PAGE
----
Again, people had reason to express anger toward the government. Qidong citizens found a lot of interesting things in the official’s offices: ginseng, Zhonghua cigarettes (the best national cigarette brand in China), Wuliangye white spirits (one of the two best wines in China), and top-brand red wines. People also found a “Price List for Business Trips to Taiwan.” The list showed that it would cost the government 13,000 yuan (US$2,000) to pay for a public servant’s trip to Taiwan; the official would stay at a five-star hotel, and would receive a per diem of 450 yuan (US$71).
The T-shirt that Sun Jianhua wore was a Lozio, an expensive Italian fashion brand. A Lozio T-shirt costs over 2,000 yuan (US$320) in China. As a reference, many Chinese earn less than 2,000 yuan per month and migrant workers earn only 800 to 1,000 yuan per month.
People also found a lot of condoms in the officials’ offices. An article explained why there were so many condoms.
... Regarding the Shifang and Qidong cases, even the state media Huanqiu couldn’t help commenting:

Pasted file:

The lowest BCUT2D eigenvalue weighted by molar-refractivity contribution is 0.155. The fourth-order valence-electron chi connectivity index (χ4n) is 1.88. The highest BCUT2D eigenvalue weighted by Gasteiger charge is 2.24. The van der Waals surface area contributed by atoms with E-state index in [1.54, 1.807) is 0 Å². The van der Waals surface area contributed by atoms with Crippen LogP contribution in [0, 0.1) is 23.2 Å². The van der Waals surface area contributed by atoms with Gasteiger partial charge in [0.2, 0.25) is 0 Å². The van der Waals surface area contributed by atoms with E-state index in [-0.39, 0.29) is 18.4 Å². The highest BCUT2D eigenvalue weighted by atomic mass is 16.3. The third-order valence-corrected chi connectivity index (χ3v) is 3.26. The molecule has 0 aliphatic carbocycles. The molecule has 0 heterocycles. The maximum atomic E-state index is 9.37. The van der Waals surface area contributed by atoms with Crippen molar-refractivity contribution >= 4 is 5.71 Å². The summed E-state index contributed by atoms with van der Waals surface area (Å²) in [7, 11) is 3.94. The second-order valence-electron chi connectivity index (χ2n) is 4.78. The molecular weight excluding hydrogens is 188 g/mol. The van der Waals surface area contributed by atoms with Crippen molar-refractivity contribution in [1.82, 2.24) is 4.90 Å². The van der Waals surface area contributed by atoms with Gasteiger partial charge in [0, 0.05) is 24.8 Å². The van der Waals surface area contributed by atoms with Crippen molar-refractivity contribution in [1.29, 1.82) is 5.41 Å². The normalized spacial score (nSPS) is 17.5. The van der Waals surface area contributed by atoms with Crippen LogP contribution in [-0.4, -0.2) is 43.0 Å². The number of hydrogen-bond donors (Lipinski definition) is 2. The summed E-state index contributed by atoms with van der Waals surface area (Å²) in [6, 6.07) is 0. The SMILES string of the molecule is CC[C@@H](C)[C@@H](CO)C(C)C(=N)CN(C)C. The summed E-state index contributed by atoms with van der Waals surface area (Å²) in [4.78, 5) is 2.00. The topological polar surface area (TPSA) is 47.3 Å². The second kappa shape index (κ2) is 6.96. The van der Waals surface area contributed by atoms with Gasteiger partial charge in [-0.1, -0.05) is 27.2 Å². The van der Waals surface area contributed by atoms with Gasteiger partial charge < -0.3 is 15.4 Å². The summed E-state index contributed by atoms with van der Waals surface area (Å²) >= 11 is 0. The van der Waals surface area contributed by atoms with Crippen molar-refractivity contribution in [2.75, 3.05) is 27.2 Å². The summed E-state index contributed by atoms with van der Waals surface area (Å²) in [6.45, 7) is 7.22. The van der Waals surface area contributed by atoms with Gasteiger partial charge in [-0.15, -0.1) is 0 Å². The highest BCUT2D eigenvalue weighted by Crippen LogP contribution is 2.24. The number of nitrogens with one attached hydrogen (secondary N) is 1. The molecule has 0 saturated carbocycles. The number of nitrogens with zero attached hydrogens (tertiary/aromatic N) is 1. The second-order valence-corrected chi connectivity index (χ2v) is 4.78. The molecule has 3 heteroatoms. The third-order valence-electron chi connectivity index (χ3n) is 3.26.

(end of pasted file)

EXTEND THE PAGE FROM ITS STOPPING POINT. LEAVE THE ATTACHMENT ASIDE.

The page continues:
“Some people go to the street because they don’t trust the local government. They don’t trust that they can resolve their issues through normal channels. The quick shutdown of the two projects at Shifang and Qidong suggests that the people are right in their distrust.”
Tang Taizong, the second emperor of the Tang Dynasty, liked to quote Xun Zi (313 B.C. – 238 B.C.), a philosopher from the Warring States period, “The Emperor is the boat and the people are the water. Water can carry the boat, and also capsize the boat.” If the Chinese people continue to distrust their government and actions against the government intensify, it may be inevitable for the CCP boat to capsize.